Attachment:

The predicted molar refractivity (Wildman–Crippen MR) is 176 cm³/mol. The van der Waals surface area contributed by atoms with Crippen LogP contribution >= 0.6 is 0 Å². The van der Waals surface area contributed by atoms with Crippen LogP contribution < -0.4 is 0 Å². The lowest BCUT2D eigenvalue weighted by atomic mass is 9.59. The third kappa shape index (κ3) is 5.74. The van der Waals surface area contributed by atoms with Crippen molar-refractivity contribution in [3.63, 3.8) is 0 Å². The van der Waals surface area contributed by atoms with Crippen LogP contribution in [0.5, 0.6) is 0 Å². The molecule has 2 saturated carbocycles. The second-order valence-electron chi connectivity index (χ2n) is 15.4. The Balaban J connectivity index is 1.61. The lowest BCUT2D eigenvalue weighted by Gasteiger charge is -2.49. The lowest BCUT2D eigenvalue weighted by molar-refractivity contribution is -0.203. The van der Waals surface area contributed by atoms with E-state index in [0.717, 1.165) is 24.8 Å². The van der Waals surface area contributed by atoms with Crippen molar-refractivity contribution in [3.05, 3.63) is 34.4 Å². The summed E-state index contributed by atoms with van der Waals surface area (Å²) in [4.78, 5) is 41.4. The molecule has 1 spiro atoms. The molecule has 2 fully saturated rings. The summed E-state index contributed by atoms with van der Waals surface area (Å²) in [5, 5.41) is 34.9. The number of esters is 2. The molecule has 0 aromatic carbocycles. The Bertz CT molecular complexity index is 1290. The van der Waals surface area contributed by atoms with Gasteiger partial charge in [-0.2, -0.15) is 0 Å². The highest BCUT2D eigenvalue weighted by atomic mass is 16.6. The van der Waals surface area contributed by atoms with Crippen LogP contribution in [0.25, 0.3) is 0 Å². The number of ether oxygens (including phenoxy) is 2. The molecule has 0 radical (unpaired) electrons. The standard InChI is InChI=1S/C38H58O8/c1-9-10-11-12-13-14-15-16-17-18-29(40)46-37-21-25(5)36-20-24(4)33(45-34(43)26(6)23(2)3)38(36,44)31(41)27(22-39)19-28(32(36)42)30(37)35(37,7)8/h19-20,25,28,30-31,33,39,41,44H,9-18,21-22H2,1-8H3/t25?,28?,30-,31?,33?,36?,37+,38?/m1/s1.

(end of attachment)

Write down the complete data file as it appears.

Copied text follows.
The predicted molar refractivity (Wildman–Crippen MR) is 176 cm³/mol. The van der Waals surface area contributed by atoms with Crippen LogP contribution >= 0.6 is 0 Å². The van der Waals surface area contributed by atoms with Crippen LogP contribution < -0.4 is 0 Å². The lowest BCUT2D eigenvalue weighted by atomic mass is 9.59. The third kappa shape index (κ3) is 5.74. The van der Waals surface area contributed by atoms with Crippen molar-refractivity contribution in [3.63, 3.8) is 0 Å². The van der Waals surface area contributed by atoms with Crippen LogP contribution in [0.5, 0.6) is 0 Å². The molecule has 2 saturated carbocycles. The second-order valence-electron chi connectivity index (χ2n) is 15.4. The Balaban J connectivity index is 1.61. The lowest BCUT2D eigenvalue weighted by Gasteiger charge is -2.49. The lowest BCUT2D eigenvalue weighted by molar-refractivity contribution is -0.203. The van der Waals surface area contributed by atoms with E-state index in [0.717, 1.165) is 24.8 Å². The van der Waals surface area contributed by atoms with Crippen molar-refractivity contribution in [3.05, 3.63) is 34.4 Å². The summed E-state index contributed by atoms with van der Waals surface area (Å²) in [4.78, 5) is 41.4. The molecule has 1 spiro atoms. The molecule has 2 fully saturated rings. The summed E-state index contributed by atoms with van der Waals surface area (Å²) in [5, 5.41) is 34.9. The number of esters is 2. The molecule has 0 aromatic carbocycles. The Bertz CT molecular complexity index is 1290. The van der Waals surface area contributed by atoms with Gasteiger partial charge in [-0.2, -0.15) is 0 Å². The highest BCUT2D eigenvalue weighted by atomic mass is 16.6. The van der Waals surface area contributed by atoms with Crippen LogP contribution in [0.25, 0.3) is 0 Å². The number of ether oxygens (including phenoxy) is 2. The molecule has 0 radical (unpaired) electrons. The standard InChI is InChI=1S/C38H58O8/c1-9-10-11-12-13-14-15-16-17-18-29(40)46-37-21-25(5)36-20-24(4)33(45-34(43)26(6)23(2)3)38(36,44)31(41)27(22-39)19-28(32(36)42)30(37)35(37,7)8/h19-20,25,28,30-31,33,39,41,44H,9-18,21-22H2,1-8H3/t25?,28?,30-,31?,33?,36?,37+,38?/m1/s1.